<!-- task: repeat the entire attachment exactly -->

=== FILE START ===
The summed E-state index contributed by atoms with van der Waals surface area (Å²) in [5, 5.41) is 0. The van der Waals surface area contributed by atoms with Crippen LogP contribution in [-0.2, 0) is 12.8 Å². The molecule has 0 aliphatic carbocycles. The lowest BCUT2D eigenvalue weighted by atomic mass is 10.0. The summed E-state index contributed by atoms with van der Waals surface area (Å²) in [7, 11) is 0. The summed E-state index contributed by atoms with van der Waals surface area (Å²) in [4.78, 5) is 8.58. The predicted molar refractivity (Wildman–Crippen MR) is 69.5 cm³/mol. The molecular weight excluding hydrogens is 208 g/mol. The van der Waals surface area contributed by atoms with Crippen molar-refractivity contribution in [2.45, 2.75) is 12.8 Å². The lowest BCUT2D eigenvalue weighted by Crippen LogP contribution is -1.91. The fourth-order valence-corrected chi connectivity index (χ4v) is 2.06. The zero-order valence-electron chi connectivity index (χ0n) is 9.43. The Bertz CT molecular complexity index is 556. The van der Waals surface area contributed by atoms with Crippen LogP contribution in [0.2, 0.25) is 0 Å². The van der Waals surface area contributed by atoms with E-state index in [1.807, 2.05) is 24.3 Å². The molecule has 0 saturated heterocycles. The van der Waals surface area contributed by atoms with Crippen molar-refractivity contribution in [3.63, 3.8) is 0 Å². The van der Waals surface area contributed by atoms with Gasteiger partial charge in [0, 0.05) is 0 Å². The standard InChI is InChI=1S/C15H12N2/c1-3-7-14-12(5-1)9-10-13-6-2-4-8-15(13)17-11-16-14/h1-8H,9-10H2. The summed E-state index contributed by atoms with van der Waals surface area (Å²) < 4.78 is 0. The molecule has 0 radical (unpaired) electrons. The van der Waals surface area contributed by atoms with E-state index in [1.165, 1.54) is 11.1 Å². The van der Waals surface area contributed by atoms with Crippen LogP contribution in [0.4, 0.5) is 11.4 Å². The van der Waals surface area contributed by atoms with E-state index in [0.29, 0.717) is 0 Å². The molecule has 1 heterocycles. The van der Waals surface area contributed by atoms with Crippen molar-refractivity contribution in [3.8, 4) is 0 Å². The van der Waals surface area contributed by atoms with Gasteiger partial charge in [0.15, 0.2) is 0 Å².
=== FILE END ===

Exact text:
The summed E-state index contributed by atoms with van der Waals surface area (Å²) in [5, 5.41) is 0. The van der Waals surface area contributed by atoms with Crippen LogP contribution in [-0.2, 0) is 12.8 Å². The molecule has 0 aliphatic carbocycles. The lowest BCUT2D eigenvalue weighted by atomic mass is 10.0. The summed E-state index contributed by atoms with van der Waals surface area (Å²) in [7, 11) is 0. The summed E-state index contributed by atoms with van der Waals surface area (Å²) in [4.78, 5) is 8.58. The predicted molar refractivity (Wildman–Crippen MR) is 69.5 cm³/mol. The molecular weight excluding hydrogens is 208 g/mol. The van der Waals surface area contributed by atoms with Crippen molar-refractivity contribution in [2.45, 2.75) is 12.8 Å². The lowest BCUT2D eigenvalue weighted by Crippen LogP contribution is -1.91. The fourth-order valence-corrected chi connectivity index (χ4v) is 2.06. The zero-order valence-electron chi connectivity index (χ0n) is 9.43. The Bertz CT molecular complexity index is 556. The van der Waals surface area contributed by atoms with Crippen LogP contribution in [0.2, 0.25) is 0 Å². The van der Waals surface area contributed by atoms with E-state index in [1.807, 2.05) is 24.3 Å². The molecule has 0 saturated heterocycles. The van der Waals surface area contributed by atoms with Crippen molar-refractivity contribution in [3.63, 3.8) is 0 Å². The van der Waals surface area contributed by atoms with Gasteiger partial charge in [0, 0.05) is 0 Å². The standard InChI is InChI=1S/C15H12N2/c1-3-7-14-12(5-1)9-10-13-6-2-4-8-15(13)17-11-16-14/h1-8H,9-10H2. The summed E-state index contributed by atoms with van der Waals surface area (Å²) < 4.78 is 0. The molecule has 0 radical (unpaired) electrons. The van der Waals surface area contributed by atoms with E-state index in [1.165, 1.54) is 11.1 Å². The van der Waals surface area contributed by atoms with Crippen LogP contribution in [0.4, 0.5) is 11.4 Å². The van der Waals surface area contributed by atoms with E-state index in [0.29, 0.717) is 0 Å². The molecule has 1 heterocycles. The van der Waals surface area contributed by atoms with Crippen molar-refractivity contribution in [3.8, 4) is 0 Å². The van der Waals surface area contributed by atoms with Gasteiger partial charge in [0.15, 0.2) is 0 Å².